Environment Commissioner Scott Vaughn’s report suggests Canada environment agencies aren’t doing a good enough job monitoring the shipment of goods across Canada
OTTAWA—Canada’s environment watchdog says the feds are doing a good job cracking down on environmental delinquents, but not so much when it comes to following up.
A lack of follow-through is the main theme in Environment Commissioner Scott Vaughan’s latest reports.
He examined how the government polices dangerous goods shipments, enforces environmental law and shares its research with decision-makers.
Tens of millions of dangerous products—such as gas, chemicals and explosives—are shipped across Canada every year by road, rail and air.
Transport Canada is responsible for enforcing these regulations, but Vaughan found the department has not checked up on many cases of non-compliance.
Auditors reviewed 49 case files from inspections carried out between 2008 and 2010. More than half the files noted violations ranging from missing documentation to problems with the shipping containers.
In most cases, auditors found little or no evidence Transport Canada confirmed the problems had been fixed.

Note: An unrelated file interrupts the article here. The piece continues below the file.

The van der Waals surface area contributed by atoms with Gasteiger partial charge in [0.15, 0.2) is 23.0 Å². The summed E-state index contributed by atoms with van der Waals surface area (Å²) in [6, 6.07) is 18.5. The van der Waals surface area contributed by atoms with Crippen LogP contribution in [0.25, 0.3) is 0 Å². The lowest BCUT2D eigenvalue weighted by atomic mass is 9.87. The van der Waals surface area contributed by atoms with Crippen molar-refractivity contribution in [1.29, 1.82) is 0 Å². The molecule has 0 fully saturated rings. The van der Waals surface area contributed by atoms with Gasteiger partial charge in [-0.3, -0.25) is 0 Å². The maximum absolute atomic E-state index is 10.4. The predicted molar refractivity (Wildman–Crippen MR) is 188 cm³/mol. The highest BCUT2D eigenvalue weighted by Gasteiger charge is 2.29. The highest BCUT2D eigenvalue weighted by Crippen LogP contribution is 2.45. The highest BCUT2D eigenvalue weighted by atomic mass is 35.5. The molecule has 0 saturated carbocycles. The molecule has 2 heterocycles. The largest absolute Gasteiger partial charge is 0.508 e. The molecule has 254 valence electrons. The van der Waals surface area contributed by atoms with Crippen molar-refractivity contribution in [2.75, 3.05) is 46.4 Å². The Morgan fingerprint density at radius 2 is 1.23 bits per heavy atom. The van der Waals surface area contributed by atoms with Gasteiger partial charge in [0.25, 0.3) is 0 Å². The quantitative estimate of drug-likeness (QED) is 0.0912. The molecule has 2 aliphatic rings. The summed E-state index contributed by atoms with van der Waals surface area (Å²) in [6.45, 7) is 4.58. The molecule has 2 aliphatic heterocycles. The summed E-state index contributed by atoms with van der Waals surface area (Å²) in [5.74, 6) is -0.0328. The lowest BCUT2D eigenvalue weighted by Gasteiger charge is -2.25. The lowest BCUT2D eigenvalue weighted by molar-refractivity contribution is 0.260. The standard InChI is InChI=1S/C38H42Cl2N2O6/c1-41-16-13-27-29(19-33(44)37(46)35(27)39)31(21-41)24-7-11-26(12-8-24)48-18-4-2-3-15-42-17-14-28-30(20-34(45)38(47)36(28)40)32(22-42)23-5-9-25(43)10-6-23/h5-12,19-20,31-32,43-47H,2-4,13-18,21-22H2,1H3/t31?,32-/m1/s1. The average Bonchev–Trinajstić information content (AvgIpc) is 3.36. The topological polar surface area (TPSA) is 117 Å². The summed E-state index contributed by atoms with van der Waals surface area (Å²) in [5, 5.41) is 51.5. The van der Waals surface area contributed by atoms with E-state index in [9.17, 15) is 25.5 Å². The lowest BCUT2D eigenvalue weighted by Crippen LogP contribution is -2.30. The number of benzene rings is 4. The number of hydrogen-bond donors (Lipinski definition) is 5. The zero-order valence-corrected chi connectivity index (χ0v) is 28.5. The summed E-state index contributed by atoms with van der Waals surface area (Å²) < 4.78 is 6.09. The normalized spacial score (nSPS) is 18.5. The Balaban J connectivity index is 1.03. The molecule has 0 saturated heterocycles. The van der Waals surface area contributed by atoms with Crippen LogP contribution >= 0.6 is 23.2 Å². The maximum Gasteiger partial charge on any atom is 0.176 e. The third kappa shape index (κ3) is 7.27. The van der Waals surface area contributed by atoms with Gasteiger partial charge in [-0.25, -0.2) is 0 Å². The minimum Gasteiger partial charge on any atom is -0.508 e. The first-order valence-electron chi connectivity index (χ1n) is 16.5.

These problems are not new. An internal audit more than five years old flagged identical concerns.
Environment Minister Peter Kent says most dangerous goods shipments get to their destination without any problems.
“We are proud of our record on the shipment of dangerous products, as 99.9 per cent reach their destination without incident,” he said.
The National Energy Board regulates oil and gas flowing through pipelines. Vaughan’s team looked at 56 compliance reports from 2007 to 2010 and found little follow-up.
Nearly two-thirds of the agency’s files flagged violations. But inspectors only checked up on seven per cent of those cases to ensure corrective action had been taken.
When it came to enforcing the Canadian Environmental Protection Act, Vaughan found Environment Canada was not much better.
Auditors found the department does not even know if it is targeting the highest-risk violators that pose the biggest danger to human health and the environment.
The department has not followed up on half the warnings, tickets or other penalties it has issued, the report says.